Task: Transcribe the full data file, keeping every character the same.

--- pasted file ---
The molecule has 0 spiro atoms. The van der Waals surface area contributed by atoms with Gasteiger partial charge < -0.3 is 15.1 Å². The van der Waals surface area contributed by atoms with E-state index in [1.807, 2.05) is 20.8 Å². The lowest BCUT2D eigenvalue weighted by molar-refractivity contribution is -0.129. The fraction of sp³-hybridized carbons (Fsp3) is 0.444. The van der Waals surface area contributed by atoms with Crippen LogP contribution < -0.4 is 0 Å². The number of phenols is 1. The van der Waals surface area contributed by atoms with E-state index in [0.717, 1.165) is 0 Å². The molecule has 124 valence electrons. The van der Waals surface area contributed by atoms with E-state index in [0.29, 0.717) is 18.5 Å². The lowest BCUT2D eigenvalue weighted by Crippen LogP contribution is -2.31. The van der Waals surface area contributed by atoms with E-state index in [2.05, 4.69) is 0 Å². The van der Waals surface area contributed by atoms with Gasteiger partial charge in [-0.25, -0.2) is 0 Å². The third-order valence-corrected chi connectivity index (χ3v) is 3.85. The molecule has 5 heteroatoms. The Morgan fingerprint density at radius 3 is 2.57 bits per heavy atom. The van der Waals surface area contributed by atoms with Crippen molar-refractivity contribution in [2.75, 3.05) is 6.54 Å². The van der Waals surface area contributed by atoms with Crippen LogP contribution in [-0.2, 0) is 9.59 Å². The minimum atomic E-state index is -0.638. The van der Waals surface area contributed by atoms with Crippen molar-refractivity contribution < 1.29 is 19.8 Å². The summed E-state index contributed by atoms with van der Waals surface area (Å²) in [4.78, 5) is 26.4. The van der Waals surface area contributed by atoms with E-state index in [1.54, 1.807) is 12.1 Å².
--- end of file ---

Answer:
The molecule has 0 spiro atoms. The van der Waals surface area contributed by atoms with Gasteiger partial charge < -0.3 is 15.1 Å². The van der Waals surface area contributed by atoms with E-state index in [1.807, 2.05) is 20.8 Å². The lowest BCUT2D eigenvalue weighted by molar-refractivity contribution is -0.129. The fraction of sp³-hybridized carbons (Fsp3) is 0.444. The van der Waals surface area contributed by atoms with Crippen LogP contribution < -0.4 is 0 Å². The number of phenols is 1. The van der Waals surface area contributed by atoms with E-state index in [0.717, 1.165) is 0 Å². The molecule has 124 valence electrons. The van der Waals surface area contributed by atoms with E-state index in [0.29, 0.717) is 18.5 Å². The lowest BCUT2D eigenvalue weighted by Crippen LogP contribution is -2.31. The van der Waals surface area contributed by atoms with E-state index in [2.05, 4.69) is 0 Å². The van der Waals surface area contributed by atoms with Gasteiger partial charge in [-0.25, -0.2) is 0 Å². The third-order valence-corrected chi connectivity index (χ3v) is 3.85. The molecule has 5 heteroatoms. The Morgan fingerprint density at radius 3 is 2.57 bits per heavy atom. The van der Waals surface area contributed by atoms with Crippen molar-refractivity contribution in [2.75, 3.05) is 6.54 Å². The van der Waals surface area contributed by atoms with Crippen LogP contribution in [-0.2, 0) is 9.59 Å². The minimum atomic E-state index is -0.638. The van der Waals surface area contributed by atoms with Crippen molar-refractivity contribution < 1.29 is 19.8 Å². The summed E-state index contributed by atoms with van der Waals surface area (Å²) in [4.78, 5) is 26.4. The van der Waals surface area contributed by atoms with E-state index in [1.54, 1.807) is 12.1 Å².